A two-day Bank of Japan meeting, a speech by the Federal Reserve's chief and minutes from the latest Reserve Bank of Australia gathering put central banks in focus for Asian markets in the week ahead.
The Bank of Japan (BOJ) concludes its policy meeting on Wednesday and economists are not expecting any significant changes so soon after the central bank unveiled radical measures just last month to help revive a moribund economy and end two decades of inflation.
That's not to say the BOJ's policy statement won't be scrutinized closely for its latest thoughts on the state of the Japanese economy. Indeed, the BOJ could use the opportunity to reiterate its concern about the volatile Japanese government bond (JGB) market.
Yields on benchmark JGBs have doubled since the BOJ said on April 4 it would pump $1.4 trillion in to the economy to meet a 2 percent inflation target in around two years. The concern in Tokyo is that a sudden and rapid rise in bond yields could affect the interest payments on Japan's hefty debt pile.
"In the short-term, we don't see the JGB volatility undermining the BOJ policies under [Governor Haruhiko] Kuroda, however it will cap the performance of the equity market until earnings visibility increases," Sean Darby, global head of equity strategy at Jefferies.
(Read More: This Is Now the World's Most Volatile Bond Market)
Fed chief Ben Bernanke testifies before the Congressional Joint Economic Committee Wednesday and that is expected to be a central focus for markets globally amid renewed talk that the U.S. central bank may be getting ready to unwind its massive monetary stimulus program sooner rather than later.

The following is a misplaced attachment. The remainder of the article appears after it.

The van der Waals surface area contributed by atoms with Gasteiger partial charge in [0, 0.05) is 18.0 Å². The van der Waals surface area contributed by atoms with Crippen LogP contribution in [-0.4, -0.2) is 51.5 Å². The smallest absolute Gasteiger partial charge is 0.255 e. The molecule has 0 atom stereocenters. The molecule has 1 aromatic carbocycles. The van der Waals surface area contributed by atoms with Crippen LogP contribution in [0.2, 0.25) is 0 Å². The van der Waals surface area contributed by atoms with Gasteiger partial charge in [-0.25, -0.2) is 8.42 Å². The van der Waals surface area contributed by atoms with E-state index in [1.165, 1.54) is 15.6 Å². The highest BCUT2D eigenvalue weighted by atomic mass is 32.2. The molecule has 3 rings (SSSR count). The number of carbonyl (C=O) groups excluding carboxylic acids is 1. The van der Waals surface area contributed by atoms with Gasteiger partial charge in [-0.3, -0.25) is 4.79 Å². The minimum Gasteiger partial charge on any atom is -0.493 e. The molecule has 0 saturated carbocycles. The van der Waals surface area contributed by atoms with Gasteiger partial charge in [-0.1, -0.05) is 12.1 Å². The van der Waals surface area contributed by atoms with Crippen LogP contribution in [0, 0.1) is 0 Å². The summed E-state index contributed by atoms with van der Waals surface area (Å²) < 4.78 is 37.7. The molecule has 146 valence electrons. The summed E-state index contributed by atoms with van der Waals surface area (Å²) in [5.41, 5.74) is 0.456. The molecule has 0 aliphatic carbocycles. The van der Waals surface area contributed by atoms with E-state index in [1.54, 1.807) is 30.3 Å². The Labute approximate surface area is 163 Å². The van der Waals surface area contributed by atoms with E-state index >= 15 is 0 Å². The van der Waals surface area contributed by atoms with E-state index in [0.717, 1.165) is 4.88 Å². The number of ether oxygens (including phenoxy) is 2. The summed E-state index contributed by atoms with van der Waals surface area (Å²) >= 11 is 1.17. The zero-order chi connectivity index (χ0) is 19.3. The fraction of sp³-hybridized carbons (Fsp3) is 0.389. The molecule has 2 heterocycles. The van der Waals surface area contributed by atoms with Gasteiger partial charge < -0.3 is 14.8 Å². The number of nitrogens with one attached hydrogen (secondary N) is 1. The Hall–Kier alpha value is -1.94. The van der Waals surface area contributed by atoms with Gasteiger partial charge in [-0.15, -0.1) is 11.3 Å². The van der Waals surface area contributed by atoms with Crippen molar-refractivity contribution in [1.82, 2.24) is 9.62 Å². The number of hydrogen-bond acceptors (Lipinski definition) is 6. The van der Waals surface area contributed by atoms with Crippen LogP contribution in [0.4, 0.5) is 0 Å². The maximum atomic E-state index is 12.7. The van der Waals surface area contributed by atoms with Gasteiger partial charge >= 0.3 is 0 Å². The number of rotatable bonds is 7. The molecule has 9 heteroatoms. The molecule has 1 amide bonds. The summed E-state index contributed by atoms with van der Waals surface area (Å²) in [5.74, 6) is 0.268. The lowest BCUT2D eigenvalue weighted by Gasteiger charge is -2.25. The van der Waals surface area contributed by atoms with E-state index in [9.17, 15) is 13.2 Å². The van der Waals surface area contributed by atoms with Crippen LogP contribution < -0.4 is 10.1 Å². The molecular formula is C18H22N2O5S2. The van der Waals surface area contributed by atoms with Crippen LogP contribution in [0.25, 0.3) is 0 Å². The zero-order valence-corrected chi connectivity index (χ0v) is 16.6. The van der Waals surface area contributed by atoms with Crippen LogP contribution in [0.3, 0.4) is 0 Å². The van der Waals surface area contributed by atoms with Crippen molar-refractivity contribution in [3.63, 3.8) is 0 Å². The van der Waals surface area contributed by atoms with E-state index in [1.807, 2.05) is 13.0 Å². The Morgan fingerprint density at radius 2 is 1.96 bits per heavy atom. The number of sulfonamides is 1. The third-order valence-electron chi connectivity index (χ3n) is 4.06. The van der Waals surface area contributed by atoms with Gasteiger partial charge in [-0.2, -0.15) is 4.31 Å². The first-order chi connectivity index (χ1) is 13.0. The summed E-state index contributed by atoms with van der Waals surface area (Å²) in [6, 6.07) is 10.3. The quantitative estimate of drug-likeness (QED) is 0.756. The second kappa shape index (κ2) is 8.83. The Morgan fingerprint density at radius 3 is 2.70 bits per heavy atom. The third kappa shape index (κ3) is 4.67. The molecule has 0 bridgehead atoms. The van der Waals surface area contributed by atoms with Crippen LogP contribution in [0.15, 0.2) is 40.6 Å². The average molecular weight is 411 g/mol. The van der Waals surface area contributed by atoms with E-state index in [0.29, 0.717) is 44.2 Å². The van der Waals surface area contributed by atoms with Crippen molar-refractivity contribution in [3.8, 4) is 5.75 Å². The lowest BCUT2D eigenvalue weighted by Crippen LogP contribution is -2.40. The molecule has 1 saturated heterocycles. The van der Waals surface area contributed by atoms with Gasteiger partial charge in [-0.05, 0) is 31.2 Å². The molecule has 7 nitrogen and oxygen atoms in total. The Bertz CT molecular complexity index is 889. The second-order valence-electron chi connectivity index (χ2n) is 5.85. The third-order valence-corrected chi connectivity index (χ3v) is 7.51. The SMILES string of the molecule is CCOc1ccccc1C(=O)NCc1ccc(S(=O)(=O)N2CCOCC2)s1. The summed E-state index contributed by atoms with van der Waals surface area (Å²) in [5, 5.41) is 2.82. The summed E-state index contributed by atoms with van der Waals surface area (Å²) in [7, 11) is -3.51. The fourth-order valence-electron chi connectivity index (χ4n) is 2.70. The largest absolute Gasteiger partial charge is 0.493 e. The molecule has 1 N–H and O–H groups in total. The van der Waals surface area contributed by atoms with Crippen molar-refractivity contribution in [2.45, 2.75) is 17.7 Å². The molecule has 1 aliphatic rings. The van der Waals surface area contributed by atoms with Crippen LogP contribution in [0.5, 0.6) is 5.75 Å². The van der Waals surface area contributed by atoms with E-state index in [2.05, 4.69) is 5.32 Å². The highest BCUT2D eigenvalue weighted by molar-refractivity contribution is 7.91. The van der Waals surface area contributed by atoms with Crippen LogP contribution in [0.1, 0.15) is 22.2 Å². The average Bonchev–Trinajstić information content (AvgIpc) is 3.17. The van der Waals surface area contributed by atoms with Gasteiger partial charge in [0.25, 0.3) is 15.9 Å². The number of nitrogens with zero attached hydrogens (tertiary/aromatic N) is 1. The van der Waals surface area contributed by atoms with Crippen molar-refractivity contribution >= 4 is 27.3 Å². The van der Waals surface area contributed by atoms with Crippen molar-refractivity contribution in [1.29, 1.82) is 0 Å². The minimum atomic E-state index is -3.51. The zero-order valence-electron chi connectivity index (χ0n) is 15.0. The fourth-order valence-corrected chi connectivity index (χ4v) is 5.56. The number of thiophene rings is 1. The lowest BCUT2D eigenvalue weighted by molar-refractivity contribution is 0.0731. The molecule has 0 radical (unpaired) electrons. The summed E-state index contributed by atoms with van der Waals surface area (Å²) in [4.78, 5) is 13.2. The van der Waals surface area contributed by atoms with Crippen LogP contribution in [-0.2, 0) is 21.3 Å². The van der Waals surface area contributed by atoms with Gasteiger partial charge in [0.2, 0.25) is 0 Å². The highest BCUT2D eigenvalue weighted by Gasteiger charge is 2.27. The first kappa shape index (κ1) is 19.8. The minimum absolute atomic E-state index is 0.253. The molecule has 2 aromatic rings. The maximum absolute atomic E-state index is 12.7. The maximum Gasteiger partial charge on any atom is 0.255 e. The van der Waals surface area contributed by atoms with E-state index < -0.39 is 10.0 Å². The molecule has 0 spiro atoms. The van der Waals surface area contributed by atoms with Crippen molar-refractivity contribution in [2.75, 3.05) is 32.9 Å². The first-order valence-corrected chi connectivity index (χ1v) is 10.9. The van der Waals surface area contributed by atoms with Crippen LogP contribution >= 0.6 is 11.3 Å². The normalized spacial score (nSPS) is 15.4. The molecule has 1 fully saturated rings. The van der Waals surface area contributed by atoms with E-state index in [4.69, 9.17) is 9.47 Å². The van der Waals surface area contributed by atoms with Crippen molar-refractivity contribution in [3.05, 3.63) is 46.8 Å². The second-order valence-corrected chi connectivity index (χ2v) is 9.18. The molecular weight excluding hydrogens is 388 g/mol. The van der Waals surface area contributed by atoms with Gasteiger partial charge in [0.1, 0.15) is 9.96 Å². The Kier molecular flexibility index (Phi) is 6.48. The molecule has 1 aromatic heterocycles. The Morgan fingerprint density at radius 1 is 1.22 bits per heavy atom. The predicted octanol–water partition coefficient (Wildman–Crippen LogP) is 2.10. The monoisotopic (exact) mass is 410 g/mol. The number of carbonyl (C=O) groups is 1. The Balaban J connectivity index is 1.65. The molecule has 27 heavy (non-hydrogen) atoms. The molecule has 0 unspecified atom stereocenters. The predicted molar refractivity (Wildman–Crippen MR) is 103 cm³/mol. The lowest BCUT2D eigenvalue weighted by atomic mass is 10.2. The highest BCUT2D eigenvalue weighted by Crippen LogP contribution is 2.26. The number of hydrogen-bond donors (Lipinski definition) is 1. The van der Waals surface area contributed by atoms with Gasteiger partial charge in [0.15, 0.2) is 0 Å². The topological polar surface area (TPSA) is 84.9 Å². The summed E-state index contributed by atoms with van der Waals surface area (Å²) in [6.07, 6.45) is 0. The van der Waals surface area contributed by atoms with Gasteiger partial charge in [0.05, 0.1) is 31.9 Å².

"This week we could get some clarity on the conditions under which QE [quantitative easing] will be tapered off but not a signal that it will be tapered off," Michael Spencer, chief economist, Asia for Deutsche Bank told CNBC Asia's "Squawk Box."
(Read More: Bulls Will Drive Market but Bernanke is Steering)
And following a surprise interest-rate cut earlier this month by the Reserve Bank of Australia (RBA), the minutes from its meeting could be in the spotlight when they are released on Tuesday.
"The minutes from the RBA's last board meeting will be looked at closely as a guide to how strong the RBA's easing bias remains, after having used up some of its "scope" to ease with this month's rate cut," said AMP Capital's Chief Economist Shane Oliver in a research note.
"Further easing is likely this year to provide confidence that a pick-up in non-mining activity will provide an offset to slowing mining investment," he added.
On the data front, HSBC releases its May flash China Purchasing Managers Index, which provides a snapshot of manufacturing activity, on Thursday.
Both the HSBC and official Chinese PMI data for April suggest the recession in the euro zone and sluggish U.S. demand are weighing on China's economic recovery.
Weaker than expected economic data released last week meanwhile suggests the world's second largest economy is facing another quarter of disappointng growth after slowing unexpectedly in the first three months of this year.
(Read More: China Shaping Up for Another Disappointing Quarter)
Other data due for release in the Asia-Pacific region this week include Taiwan industrial output numbers and first quarter gross domestic product data for Singapore on Thursday. Markets in Singapore, Malaysia and Thailand will be closed on Friday for a public holiday.
— By CNBC.Com's Dhara Ranasinghe; follow her on Twitter @DharaCNBC